Looking at “The Girl With The Dragon Tattoo,” it’s hard not to think of the dark thriller-cum-procedural as director David Fincher’s “The Departed." Notwithstanding both films being inspired by/remade from acclaimed foreign predecessors, Fincher and Scorsese alike seem to be saying with them, “You wanted me to do this kind of movie? Well, here it is, motherfuckers.” Like “The Departed,” 'Tattoo' is a film that falls squarely into the director’s wheelhouse, and like Scorsese, it follows at least one passion project (Scorsese had “Gangs of New York,” Fincher had “Zodiac”) and one comparatively more conventional bid for acclaim (“The Aviator” versus 'Benjamin Button'). And perhaps most importantly, they’re both red-meat crowdpleasers that still retain a real unique sensibility, and possess a genuine artist’s eye behind the camera. “The Girl With The Dragon Tattoo” withholds none of the sophistication or intelligence of its cinematic forebear, creating a dyspeptic thriller that succeeds precisely because it flirts with conventionality until audiences themselves start to want anything but that.
Daniel Craig (“Casino Royale,” “Cowboys & Aliens”) plays Mikael Blomkvist, a disgraced journalist who reluctantly accepts an assignment investigating the disappearance of a young woman named Harriet Vanger under the guise of writing the memoirs of her retired CEO uncle Henrik (Christopher Plummer). Relocating to Henrik’s island, Blomkvist immerses himself in Vanger family history, and begins to uncover secrets that suggest one of Henrik’s relatives was responsible for Harriet’s disappearance. But when he runs into one too many dead ends, he requests an assistant, and eventually hires Lisbeth Salander (Rooney Mara, Facebook’s raison d’etre in “The Social Network”), an odd young woman who impresses him when he discovers she’s the person who vetted him for the Vanger job in the first place.
As the two of them grow closer, both personally and professionally, Salander becomes an invaluable ally in uncovering information, as much because of her own troubled past as her intrepid, albeit abrasive dedication. But before too long, Blomkvist uncovers information that someone would prefer to remain hidden, and he and Salander find themselves in danger even as they get closer and closer to finding out the truth.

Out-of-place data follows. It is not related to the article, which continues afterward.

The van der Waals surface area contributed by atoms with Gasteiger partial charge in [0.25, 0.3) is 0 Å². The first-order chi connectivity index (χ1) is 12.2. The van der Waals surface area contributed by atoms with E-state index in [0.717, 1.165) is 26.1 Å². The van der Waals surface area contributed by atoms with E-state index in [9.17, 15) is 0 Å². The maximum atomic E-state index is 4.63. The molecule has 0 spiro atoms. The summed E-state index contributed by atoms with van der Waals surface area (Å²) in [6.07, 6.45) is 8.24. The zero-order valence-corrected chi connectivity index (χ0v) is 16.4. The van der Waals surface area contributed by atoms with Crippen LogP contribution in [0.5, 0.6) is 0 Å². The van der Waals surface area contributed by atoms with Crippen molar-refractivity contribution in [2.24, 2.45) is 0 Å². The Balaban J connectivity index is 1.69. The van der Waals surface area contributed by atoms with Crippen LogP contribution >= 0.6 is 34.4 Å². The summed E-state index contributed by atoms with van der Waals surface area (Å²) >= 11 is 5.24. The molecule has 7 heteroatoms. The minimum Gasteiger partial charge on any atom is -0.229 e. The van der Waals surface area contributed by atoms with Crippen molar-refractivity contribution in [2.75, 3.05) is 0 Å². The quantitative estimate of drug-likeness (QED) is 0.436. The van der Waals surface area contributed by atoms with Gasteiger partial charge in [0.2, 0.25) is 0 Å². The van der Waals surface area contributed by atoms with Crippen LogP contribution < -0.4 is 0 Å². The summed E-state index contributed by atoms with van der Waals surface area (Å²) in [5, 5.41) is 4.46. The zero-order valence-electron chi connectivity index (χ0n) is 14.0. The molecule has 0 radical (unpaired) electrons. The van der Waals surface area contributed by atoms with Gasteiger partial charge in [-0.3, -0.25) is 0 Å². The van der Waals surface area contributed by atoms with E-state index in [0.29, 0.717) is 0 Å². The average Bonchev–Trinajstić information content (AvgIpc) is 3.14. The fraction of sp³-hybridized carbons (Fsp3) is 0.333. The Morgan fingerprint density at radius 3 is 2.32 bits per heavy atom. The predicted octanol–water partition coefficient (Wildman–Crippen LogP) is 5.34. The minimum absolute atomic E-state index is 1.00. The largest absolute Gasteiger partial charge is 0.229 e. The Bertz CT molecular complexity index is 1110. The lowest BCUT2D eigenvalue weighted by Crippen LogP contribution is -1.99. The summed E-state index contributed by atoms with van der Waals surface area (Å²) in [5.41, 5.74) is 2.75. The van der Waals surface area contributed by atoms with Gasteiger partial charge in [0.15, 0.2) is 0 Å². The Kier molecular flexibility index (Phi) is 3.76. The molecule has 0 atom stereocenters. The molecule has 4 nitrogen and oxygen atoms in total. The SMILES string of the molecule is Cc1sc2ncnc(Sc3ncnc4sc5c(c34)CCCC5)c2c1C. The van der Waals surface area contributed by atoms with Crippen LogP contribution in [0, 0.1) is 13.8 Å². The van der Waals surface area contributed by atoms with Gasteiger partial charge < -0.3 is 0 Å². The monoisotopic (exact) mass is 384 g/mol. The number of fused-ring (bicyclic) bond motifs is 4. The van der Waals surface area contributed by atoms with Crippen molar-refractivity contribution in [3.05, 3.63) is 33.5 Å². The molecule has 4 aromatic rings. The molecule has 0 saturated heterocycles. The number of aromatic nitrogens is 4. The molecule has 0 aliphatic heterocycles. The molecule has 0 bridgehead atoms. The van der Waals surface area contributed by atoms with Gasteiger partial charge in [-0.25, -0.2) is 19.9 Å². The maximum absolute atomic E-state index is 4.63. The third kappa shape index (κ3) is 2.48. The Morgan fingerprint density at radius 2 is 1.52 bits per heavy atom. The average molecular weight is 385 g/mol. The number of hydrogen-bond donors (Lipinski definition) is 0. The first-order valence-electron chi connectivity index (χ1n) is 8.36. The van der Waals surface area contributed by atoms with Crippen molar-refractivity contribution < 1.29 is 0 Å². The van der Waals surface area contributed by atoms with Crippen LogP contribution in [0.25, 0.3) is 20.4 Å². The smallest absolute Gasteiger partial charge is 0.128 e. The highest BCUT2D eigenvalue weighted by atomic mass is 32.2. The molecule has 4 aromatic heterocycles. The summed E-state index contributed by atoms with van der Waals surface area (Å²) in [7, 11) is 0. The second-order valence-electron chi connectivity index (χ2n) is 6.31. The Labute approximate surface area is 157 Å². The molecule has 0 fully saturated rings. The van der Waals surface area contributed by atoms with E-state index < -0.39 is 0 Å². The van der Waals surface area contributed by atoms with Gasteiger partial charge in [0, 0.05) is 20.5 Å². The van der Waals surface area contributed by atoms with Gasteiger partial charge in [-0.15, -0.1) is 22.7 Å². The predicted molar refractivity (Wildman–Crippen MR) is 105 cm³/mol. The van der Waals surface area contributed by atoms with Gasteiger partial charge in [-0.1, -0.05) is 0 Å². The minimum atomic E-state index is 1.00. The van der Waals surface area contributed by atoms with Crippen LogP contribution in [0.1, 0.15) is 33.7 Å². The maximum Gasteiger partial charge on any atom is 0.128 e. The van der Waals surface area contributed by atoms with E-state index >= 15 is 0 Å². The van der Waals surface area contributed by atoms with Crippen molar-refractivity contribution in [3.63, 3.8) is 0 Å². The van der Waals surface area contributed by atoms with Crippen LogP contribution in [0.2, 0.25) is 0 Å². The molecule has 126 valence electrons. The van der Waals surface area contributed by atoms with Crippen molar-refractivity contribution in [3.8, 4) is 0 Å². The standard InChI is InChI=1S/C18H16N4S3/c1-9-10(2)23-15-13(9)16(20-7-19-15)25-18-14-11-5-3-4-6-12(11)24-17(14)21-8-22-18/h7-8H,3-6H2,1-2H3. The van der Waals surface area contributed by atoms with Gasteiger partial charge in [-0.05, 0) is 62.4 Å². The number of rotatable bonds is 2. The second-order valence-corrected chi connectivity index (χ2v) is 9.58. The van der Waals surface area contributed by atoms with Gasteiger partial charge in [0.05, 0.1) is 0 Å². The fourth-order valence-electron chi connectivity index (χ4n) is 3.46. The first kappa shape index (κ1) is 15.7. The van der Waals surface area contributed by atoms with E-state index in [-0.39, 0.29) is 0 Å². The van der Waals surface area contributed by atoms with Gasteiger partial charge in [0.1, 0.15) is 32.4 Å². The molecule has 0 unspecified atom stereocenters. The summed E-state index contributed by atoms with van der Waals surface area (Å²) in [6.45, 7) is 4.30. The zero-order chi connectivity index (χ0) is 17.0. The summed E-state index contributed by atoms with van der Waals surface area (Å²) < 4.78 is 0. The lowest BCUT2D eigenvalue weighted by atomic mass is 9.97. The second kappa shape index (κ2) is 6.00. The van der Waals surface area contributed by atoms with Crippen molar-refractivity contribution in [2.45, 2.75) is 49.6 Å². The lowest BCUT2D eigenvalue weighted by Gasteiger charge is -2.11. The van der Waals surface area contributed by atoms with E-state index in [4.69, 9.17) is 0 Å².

After watching the technical sophistication of his production for “Zodiac” and “The Social Network” on their DVD releases, it’s fascinating to see David Fincher reach a point in his career where he can make stunning accomplishments that seldom if ever call attention to themselves. In 'Dragon Tattoo,' the world feels seamless and complete in a way that few other films do, and there are rare traces of the filmmaking flourishes other directors regularly employ, either in terms of cinematic self-acknowledgement or just general methods of completing scenes and sequences. (That said, an early rear-projection car scene only looks partly convincing, and the wetdown of a covered parking garage feels conspicuously inorganic). Infringements upon this hermetically-sealed world are admittedly nitpicking at best, because what Fincher does is more than create a believable physical universe — he generates one that is reflective of the tone and attitude of the storytelling as well.
In a remarkable way, Fincher synthesizes the best of both of his two previous serial killer movies, “Seven” and "Zodiac,” but combines them with a maturity that shouldn’t be mistaken for boredom with the material. The sense of procedure he examines via Salander and Blomkvist owes a significant debt to “Zodiac,” because it’s often dryly executed, and by necessity often largely expository – this guy did this, and that’s why that happened, and so on. But Fincher frequently intercuts Blomkvist’s efforts with Salander’s, and the young woman’s persistence has an entertainment value all its own, even when she’s just poring over maps and scanning through photographs. (It certainly helps that her brusque, to-the-point demeanor belies a febrile intelligence and even a poetic simplicity, rather than, say, just pure know-it-all obstinacy.)